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CDFS-3320 Week 4 Ch. 5

by: Enrique Pantoja

CDFS-3320 Week 4 Ch. 5 CDFS-3320

Enrique Pantoja
GPA 3.0

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About this Document

Lamanna, M.A. & Reidmann, A. (2012). Marriages and families: Making choices in a diverse society (11th ed.). Belmont, CA: Wadsworth. Professor Samantha Weir.
Family Relations
Samantha Weir
Class Notes
child development, CDFS, 3320, week 4, Ch. 5, Professor Weir
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This 5 page Class Notes was uploaded by Enrique Pantoja on Monday February 29, 2016. The Class Notes belongs to CDFS-3320 at Middle Tennessee State University taught by Samantha Weir in Winter 2016. Since its upload, it has received 38 views. For similar materials see Family Relations in Child and Family Studies at Middle Tennessee State University.

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Date Created: 02/29/16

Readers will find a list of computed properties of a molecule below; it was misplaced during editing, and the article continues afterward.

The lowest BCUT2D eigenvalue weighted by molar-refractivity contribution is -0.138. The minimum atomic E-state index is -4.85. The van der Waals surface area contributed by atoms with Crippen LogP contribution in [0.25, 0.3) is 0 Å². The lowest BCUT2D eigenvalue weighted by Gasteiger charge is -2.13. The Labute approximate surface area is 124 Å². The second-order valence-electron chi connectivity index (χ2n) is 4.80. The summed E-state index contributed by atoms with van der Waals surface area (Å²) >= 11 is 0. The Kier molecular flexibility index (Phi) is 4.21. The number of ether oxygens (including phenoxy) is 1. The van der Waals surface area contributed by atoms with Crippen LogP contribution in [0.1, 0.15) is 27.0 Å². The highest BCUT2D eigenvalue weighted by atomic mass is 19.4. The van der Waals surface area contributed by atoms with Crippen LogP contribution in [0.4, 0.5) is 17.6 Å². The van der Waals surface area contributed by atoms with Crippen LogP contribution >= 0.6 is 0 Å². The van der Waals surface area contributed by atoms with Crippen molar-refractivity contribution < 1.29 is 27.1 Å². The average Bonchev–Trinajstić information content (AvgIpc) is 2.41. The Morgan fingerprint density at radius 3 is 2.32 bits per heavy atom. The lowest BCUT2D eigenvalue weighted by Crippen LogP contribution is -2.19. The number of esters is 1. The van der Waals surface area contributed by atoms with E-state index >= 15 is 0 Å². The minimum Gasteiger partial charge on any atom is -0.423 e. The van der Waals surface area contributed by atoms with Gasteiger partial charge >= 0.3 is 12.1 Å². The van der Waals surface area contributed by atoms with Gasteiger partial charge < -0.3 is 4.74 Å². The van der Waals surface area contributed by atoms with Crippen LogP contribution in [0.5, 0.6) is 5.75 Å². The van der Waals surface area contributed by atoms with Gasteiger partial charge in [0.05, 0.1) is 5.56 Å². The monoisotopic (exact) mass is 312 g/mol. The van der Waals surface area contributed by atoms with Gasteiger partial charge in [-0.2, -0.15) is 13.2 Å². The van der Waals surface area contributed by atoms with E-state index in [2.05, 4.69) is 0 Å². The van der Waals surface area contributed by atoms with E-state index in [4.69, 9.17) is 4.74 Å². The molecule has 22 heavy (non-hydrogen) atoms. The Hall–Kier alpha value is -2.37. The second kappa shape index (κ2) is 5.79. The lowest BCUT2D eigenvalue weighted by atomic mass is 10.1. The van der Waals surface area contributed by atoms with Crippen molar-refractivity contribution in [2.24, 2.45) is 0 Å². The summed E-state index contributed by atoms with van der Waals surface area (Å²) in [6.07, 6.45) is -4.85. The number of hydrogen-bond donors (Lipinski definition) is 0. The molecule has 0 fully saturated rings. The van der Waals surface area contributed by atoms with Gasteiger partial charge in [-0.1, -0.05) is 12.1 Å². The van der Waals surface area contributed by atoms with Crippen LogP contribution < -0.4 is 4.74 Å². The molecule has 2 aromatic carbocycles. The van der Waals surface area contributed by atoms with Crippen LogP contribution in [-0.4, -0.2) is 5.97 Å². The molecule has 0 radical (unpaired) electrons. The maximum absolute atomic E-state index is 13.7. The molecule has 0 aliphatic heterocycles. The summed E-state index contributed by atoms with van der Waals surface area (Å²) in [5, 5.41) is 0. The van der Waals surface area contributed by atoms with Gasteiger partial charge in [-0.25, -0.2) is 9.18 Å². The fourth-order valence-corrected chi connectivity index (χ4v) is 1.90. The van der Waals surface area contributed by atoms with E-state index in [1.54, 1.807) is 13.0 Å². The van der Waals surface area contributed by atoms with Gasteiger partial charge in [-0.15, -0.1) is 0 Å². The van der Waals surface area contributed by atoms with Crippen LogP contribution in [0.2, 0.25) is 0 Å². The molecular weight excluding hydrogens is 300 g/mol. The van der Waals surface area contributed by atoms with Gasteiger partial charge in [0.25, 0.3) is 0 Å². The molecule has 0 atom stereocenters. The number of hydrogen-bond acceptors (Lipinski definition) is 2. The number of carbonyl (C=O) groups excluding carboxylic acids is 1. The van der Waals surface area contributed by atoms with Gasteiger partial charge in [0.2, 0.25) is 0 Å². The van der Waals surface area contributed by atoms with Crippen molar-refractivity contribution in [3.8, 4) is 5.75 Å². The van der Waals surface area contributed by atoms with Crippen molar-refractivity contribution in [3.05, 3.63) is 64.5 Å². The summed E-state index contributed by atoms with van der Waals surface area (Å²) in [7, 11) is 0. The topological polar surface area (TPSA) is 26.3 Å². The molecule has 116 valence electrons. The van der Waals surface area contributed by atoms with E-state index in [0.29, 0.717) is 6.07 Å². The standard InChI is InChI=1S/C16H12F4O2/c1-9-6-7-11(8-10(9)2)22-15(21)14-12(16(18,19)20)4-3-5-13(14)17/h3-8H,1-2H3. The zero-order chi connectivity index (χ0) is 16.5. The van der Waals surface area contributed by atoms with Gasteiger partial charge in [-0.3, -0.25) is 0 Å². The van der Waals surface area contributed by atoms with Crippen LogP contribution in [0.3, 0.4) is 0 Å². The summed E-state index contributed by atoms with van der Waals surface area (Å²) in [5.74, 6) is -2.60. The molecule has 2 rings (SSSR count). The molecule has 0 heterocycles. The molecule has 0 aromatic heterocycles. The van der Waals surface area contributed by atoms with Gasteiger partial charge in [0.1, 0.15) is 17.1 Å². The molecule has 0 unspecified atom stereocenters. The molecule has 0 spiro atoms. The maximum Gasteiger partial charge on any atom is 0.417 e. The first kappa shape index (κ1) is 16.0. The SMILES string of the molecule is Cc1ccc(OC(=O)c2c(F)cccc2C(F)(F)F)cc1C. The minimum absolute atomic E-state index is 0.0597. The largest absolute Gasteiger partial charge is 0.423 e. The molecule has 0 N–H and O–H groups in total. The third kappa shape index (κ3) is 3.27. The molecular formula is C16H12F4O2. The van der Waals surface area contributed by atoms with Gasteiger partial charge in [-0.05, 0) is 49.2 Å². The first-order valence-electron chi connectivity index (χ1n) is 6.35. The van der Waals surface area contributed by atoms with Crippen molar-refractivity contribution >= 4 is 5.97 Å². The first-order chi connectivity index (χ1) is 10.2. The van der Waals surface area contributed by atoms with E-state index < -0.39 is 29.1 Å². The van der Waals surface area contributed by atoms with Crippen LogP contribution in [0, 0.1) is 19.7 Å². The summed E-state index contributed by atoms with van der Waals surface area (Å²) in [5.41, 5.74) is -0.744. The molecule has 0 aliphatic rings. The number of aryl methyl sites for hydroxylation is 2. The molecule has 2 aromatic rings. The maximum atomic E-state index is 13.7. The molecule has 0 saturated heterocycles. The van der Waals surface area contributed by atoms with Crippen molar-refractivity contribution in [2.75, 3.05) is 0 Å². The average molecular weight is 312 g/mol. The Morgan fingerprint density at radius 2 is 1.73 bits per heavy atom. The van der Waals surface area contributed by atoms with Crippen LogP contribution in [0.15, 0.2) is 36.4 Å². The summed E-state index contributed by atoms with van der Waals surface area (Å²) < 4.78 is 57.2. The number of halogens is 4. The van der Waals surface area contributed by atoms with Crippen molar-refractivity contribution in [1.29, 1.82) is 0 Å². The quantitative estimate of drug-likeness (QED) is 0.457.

Day 4 Chapter 5 Love and Choosing a Life Partner Outline: Love and Commitment, Mate Selection: The Process of Selecting a Committed Partner, The Marriage Market, Assortative Mating: A Filtering Out Process, Heterogamy in Relationships, Meandering Toward Marriages I. Love and Commitment: A. Love is viewed as the primary reason for getting and staying married B. Loving involves the acceptance of partners for themselves C. Loving requires empathy and commitment D. Commitment is characterized by a willingness to work through problems and conflicts as opposed to calling it quits when problems arise; it involves consciously investing in the relationship E. Trust, Selflessness, Caring, Happiness, Passion, Compassion, Faithful, Unconditional, Loyal, Accepting II. Defining Love A. Committed Lovers have fun together; they also share tedious times B. They express themselves Freely. They do not see problems as indication that their relationship is over. C. They work to maintain the relationship. D. Commitment is characterized by a willingness to work through problems III. Sternberg’s Triangular Theory of Love: A. Intimacy – close, connected feelings B. Passion – drives that lead to romance, physical attraction and sexual communication. Passion is the quickest to arrive and fade. C. Commitment – the decision to love someone and maintain that love D. Elements are present and often changing during the relationship. IV. Consummate Love – Love composed of all three components. V. Attachment Theory and Loving Relationships A. A secure attachment style is associated with better prospects for a committed relationship. B. An insecure/anxious attachment style entails “fear of abandonment” with possible consequences such as jealousy or trying to control one’s partner C. An avoidant attachment style leads one to pass up or shun closeness or intimacy VI. Three Things Love Isn’t A. Martyrs - may be reluctant to suggest what they want. They allow others to be constantly late and never protest. B. Manipulators - may ask others to do something that they could simply do themselves. Assume that others will happily do whatever they choose. Be consistently late. Want others to help them develop their talents but seldom think of reciprocating. C. Limerance - is characterized by little, if any concern for the well-being of the limerent object. Limerance can turn into genuine love, but more often then not it does not. People in limerence fantasize about being with a limerent object. VII. Mate Selection: and Marital Stability A. Positive attitudes about the relationship, coupled with realistically positive assessments of a spouses’ personality traits are important to marital stability. VIII. Minimizing Mate Selection Risk A. Selecting a partner wisely involves balancing any insistence on perfection against the need to be mindful of one’s real needs and desires. Working things out requires both parties. Common Love Myths: 1. The right person will meet all my needs. 2. I can change my partner 3. Love will conquer all 4. Love is a feeling 5. We’ll live happily ever after IX. Arranged Marriages A. Not uncommon in less westernized parts of Europe, Asia and Africa B. Couples in arranged marriages are expected to develop a loving relationship after the marriage. C. A study that compared marital satisfaction among arranged marriages found X. Free-Choice Culture A. The United States is an example of Free-Choice Culture B. People choose their own mates, education, ect XI. Social Exchange A. Individuals pick the relationship that is most rewarding or least costly. In romantic relationships individuals have resources, beauty, personality, status, skills, maturity, ect XII. The Traditional Exchange A. Women trade their ability to bear children and perform domestic duties, along with sexual accessibility and attractiveness, for a man’s protection and wealth. XIII. Bargaining in a Changing Society A. Research that looked at mate preference in the US over the past sixty years showed that men and women have increased the importance that they put on a potential financial status XIV. Assortative Mating – A Filtering Process A. Individuals gradually filter those whom they think would not make the best spouse. Use sexual selection to find a partner with the same geno/phenotypes XV. Homogamy: Narrowing the Pool of Eligibles A. People tend to marry people of similar race, age, education, religious background and social class. B. Endogamy – marrying within one’s social group C. Exogamy – marrying outside one’s social group D. Heterogamy – marrying someone dissimilar in race, age, education, religion or social glass XVI. Reasons for Homogamy XVII. Heterogamy: Interfaith Marriages in the US XVIII. Interracial/Interethnic Marriages in the US. A. Interracial Marriages include unions between partners outside their own race. B. In June 1967 the US Supreme Court declared that interracial marriages are legally valid in all states C. Interethnic marriages are unions between people of different ethnic background (Hispanic and Asian) XIX. Measures of Success A. Stability – whether or how long the union lasts B. The Happiness of the Partners C. Some unhappy spouses remain married and some separate. Social scientists find that marriages that are homogamous in age, education, religion, and race are the most stable Developing the Relationship and Moving Toward Commitment Q: What first brings people together? A: Similar Interests, personality, whether or not they can hold a conversation, attractiveness, social interests, chemistry, sense of humor Q: What keeps them together? A: Personality, mindset, communication, honesty, consistency, commitment XX. Meandering Toward Marriage and First Meetings A. Young people today “meander” toward marriage feeling that they’ll be ready to marry when they reach their late twenties or so. Young adults express the need to explore their options and keep them open. B. Physical attractiveness increased as a value over the past century and is especially important upon the first meeting XXI. Four Stages of Love A. Rapport – rests on mutual trust and respect B. Self-revelation – sharing intimate information C. Mutual dependency – developing interdependence D. Needs fulfillment – emotional exchange and support Issues for Thought: Date or Acquaintance Rape What can you do to help prevent date rape? A: Self-awareness, don’t get in vehicles with people you don’t know, don’t accept open drinks, education, parental discussion, buddy system XXII. Dating Violence – A Serious Sign of trouble A. Dating violence begins with verbal or psychological abuse and tends to occur over jealousy, with a refusal of sexual, after illegal drug use, or excessive drinking, or disagreement about drinking behavior B. A study of 28 female undergraduates found that some of the women felt “stuck” with their partner Indicators of Dating Violence 1. Handles ordinary disagreements with inappropriate anger or rage 2. Struggles to regain self-control when a minor issue triggers anger XXIII. Breaking Up A. According to the exchange perspective, couples choose to stay committed or to break up by weighing the rewards of their relationship against its costs. When costs outweigh rewards, it’s easier to walk away Nurturing Loving and Committed Relationships Find out your Love Language! 1. Words of affirmation 2. Quality Time 3. Receiving Gifts 4. Acts of Service 5. Physical Touch Love Language Quiz Review One of the things love isn’t is, ______ which involves maintaining relationships by consistently minimizing one’s own needs while trying to satisfy hose of a partner. (A). Martyring Which of the following is NOT one of the three components of psychologist Robert Sternberg’s theory of love? (A). Sexuality Adults with a(n) attachment style are inclined to trust that their relationships will provide an ongoing emotional support (D). Secure In much of the world, particularly, parts of Asia and Africa, parents have traditionally ____ their children’s marriages (A). Arranged